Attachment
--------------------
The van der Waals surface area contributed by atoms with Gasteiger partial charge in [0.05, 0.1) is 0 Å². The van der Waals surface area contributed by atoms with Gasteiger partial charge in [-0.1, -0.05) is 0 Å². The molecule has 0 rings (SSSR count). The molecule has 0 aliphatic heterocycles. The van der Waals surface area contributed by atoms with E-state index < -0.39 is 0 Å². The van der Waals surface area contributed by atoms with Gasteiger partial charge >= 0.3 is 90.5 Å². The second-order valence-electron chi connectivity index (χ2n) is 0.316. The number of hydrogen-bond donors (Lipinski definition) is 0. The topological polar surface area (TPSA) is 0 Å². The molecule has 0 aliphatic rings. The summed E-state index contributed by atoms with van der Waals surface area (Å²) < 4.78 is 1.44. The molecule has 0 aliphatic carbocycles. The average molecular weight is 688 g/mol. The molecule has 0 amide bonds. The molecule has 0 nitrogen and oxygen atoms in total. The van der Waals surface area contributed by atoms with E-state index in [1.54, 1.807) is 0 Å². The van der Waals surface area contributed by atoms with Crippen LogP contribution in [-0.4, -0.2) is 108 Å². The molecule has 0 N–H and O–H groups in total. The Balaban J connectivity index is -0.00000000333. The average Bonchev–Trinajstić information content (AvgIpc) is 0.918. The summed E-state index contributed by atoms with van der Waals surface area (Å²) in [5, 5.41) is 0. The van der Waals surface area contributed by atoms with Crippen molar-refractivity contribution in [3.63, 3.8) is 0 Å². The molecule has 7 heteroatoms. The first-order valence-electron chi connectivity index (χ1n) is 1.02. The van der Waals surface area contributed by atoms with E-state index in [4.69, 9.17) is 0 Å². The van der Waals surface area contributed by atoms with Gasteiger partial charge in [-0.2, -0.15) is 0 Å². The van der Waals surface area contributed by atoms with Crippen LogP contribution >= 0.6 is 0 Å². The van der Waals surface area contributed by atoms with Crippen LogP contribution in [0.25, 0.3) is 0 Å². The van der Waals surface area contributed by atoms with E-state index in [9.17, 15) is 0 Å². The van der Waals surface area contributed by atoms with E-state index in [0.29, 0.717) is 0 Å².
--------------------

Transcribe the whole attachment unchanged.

The van der Waals surface area contributed by atoms with Gasteiger partial charge in [0.05, 0.1) is 0 Å². The van der Waals surface area contributed by atoms with Gasteiger partial charge in [-0.1, -0.05) is 0 Å². The molecule has 0 rings (SSSR count). The molecule has 0 aliphatic heterocycles. The van der Waals surface area contributed by atoms with E-state index < -0.39 is 0 Å². The van der Waals surface area contributed by atoms with Gasteiger partial charge >= 0.3 is 90.5 Å². The second-order valence-electron chi connectivity index (χ2n) is 0.316. The number of hydrogen-bond donors (Lipinski definition) is 0. The topological polar surface area (TPSA) is 0 Å². The molecule has 0 aliphatic rings. The summed E-state index contributed by atoms with van der Waals surface area (Å²) < 4.78 is 1.44. The molecule has 0 aliphatic carbocycles. The average molecular weight is 688 g/mol. The molecule has 0 amide bonds. The molecule has 0 nitrogen and oxygen atoms in total. The van der Waals surface area contributed by atoms with E-state index in [1.54, 1.807) is 0 Å². The van der Waals surface area contributed by atoms with Crippen LogP contribution in [-0.4, -0.2) is 108 Å². The molecule has 0 N–H and O–H groups in total. The Balaban J connectivity index is -0.00000000333. The average Bonchev–Trinajstić information content (AvgIpc) is 0.918. The summed E-state index contributed by atoms with van der Waals surface area (Å²) in [5, 5.41) is 0. The van der Waals surface area contributed by atoms with Crippen molar-refractivity contribution in [3.63, 3.8) is 0 Å². The molecule has 7 heteroatoms. The first-order valence-electron chi connectivity index (χ1n) is 1.02. The van der Waals surface area contributed by atoms with E-state index in [4.69, 9.17) is 0 Å². The van der Waals surface area contributed by atoms with Gasteiger partial charge in [-0.2, -0.15) is 0 Å². The van der Waals surface area contributed by atoms with Crippen LogP contribution >= 0.6 is 0 Å². The van der Waals surface area contributed by atoms with Crippen LogP contribution in [0.25, 0.3) is 0 Å². The van der Waals surface area contributed by atoms with E-state index in [9.17, 15) is 0 Å². The van der Waals surface area contributed by atoms with E-state index in [0.29, 0.717) is 0 Å².